Baker claimed moral accountability is an emergent property, and for that reason it has no set standard.
That’s because, Barker believes, accountability is relative to the community in question, and that it is found within the gaps of any society.
Fodale challenged Barker’s claim that there is no absolute standard of moral accountability.
He brought up ancient cultures that sacrificed children to gods and said that even within the gaps of those societies true moral accountability was not found.
Connolly jumped in to ask, “Why should we have one objective standard of goodness?”
Fodale responded that a community offering religious freedom such as ours, still has one standard of morality, even if the people do not follow it, or know it.
Barker argued against this point.
“I think standard is a dangerous word,” Baker said.
“We are moral by principles not standards.”
Barker said a problem with one standard of morality is that good people can be on both sides of political issues such as abortion, regardless of any standard morality set in place.
He claimed the bible does not give us moral guidance like principles do, it just says “obey.”
Questions from the crowd were taken to break the stalemate.
An atheist from the audience asked Fodale why God is forgiving in this world while sending people to Hell in the next, and how he resolves those two seeming contradictions for himself.
“I don’t like the concept of Hell, but it’s clear in the bible,” Fodale said.
“Therefore, it has to fit within the concept of God’s goodness, and you can’t have goodness without punishment for evil.”
Barker argued against Fodale’s point.
“If any system of thought has violence as part of the equation, that is a morally bankrupt system,” Barker said.
“What if I reject this God out of moral principles? I’d rather suffer in Hell than pretend to worship the God that created Hell.”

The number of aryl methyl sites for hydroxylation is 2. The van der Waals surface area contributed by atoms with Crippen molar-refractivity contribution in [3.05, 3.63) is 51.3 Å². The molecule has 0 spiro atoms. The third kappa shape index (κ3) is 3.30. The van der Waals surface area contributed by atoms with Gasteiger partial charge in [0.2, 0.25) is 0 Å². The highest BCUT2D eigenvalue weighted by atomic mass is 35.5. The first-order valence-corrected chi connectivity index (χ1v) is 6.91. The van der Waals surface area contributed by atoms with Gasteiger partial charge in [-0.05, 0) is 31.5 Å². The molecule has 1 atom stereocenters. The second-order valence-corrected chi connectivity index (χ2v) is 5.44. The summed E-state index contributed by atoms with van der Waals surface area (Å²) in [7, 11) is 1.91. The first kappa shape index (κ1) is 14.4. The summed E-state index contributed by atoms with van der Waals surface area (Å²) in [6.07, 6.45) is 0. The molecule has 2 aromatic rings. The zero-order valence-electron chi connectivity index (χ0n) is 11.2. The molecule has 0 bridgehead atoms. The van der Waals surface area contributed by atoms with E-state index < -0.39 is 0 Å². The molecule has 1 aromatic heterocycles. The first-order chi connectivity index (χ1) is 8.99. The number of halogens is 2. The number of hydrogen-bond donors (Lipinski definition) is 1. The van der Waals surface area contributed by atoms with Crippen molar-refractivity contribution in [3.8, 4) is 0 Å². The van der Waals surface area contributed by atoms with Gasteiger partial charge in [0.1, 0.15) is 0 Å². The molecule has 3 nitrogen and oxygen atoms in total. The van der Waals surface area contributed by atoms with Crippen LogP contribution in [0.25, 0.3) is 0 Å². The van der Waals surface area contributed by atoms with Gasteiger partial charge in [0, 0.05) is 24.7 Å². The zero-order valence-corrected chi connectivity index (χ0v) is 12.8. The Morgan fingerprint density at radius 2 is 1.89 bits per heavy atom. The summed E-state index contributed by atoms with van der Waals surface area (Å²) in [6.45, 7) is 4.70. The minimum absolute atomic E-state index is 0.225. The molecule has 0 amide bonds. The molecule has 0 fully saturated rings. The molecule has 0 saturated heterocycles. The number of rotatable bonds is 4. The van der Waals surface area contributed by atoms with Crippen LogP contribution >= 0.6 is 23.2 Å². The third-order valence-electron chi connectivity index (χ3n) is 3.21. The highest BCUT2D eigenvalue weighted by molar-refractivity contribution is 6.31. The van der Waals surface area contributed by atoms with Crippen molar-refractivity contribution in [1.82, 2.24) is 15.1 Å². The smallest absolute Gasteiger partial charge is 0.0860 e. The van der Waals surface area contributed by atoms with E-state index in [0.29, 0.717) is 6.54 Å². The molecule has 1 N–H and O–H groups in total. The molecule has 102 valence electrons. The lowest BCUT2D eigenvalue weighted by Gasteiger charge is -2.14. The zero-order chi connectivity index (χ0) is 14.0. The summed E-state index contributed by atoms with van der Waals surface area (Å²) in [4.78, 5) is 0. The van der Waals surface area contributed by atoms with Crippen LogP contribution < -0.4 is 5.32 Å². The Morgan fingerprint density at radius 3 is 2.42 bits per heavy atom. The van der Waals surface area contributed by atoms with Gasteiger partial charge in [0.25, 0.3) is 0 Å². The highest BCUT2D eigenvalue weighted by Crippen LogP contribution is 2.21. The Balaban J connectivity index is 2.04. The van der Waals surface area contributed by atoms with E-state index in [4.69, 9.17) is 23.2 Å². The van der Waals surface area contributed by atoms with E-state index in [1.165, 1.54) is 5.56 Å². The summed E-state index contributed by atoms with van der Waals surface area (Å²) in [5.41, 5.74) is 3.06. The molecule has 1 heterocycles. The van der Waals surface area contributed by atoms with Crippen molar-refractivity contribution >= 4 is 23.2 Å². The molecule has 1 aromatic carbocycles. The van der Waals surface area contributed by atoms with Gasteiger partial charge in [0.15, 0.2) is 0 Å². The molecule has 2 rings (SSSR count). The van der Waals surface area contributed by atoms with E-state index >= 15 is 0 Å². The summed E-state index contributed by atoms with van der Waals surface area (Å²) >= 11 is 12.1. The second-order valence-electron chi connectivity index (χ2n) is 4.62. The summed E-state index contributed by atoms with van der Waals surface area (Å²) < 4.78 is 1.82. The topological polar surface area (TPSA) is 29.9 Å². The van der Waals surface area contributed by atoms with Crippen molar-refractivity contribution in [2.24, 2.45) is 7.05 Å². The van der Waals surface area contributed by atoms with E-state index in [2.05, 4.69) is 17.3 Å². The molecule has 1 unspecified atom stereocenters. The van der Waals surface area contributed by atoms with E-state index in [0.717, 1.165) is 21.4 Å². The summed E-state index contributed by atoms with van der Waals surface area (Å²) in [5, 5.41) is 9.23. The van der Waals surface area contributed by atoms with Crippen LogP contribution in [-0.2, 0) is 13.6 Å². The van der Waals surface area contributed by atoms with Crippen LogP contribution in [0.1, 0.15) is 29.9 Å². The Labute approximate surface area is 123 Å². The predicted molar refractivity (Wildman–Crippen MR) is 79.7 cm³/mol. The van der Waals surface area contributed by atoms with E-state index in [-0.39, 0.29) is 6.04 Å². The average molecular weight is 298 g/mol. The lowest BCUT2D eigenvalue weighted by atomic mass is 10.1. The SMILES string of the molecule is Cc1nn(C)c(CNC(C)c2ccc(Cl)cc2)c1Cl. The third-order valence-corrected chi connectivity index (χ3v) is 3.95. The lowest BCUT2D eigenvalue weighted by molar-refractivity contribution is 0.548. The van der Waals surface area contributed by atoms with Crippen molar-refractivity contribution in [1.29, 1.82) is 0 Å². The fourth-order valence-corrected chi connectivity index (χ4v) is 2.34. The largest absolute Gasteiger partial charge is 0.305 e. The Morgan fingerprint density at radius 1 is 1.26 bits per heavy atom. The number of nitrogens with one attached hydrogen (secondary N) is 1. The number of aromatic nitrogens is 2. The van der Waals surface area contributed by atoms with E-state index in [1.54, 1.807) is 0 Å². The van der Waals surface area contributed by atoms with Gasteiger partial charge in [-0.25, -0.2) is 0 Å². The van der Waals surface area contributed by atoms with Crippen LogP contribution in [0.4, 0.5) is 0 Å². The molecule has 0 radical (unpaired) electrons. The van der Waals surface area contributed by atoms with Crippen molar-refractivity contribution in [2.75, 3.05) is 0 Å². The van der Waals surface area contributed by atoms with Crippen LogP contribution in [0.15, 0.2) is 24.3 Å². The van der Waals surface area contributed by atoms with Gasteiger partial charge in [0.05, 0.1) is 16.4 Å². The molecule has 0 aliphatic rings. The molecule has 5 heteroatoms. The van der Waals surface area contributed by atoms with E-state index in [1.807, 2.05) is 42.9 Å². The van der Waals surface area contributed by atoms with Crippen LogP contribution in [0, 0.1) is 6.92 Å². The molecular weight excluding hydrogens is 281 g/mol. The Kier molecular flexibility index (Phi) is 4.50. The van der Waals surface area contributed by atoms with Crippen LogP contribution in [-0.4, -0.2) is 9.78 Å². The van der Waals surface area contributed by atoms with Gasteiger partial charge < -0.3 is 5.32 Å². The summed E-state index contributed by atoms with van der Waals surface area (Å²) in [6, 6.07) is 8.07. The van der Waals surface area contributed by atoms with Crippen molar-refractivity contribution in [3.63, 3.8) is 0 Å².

Barker claimed the Bible is filled with blood and punishment and that fear is built into the morality that Christians follow.
Fodale disagreed that every other page of the Bible is sprinkled with blood.
He continued by claiming that Barker is wrong to say punishment for evil is morally bankrupt because that is what every justice system in the world is based on.
“I don’t clean the house because I’m afraid of going to Hell,” Fodale said.
“It’s because it’s dirty right? Because the house is dirty you clean it?” Asked Barker.
“No, I clean the house because God and Christ clean me of all of my sin, and so now I get to live that out a little bit in my life. That’s my moral principle,” Fodale said.
“Really and so atheists have dirty houses?” Barker said.
“I have not been to your house,” Fodale said.
The audience broke into laughter.
Even with conflicting views, both speakers held leveled voices and respected each other.
ESU’s global week celebrates cultures around the world and conversations of diversity, social justice, equality and service.
Although it has passed, global week will return to ESU next year.
Debates over moral philosophy are expected to continue indefinitely, at college campuses all over the world.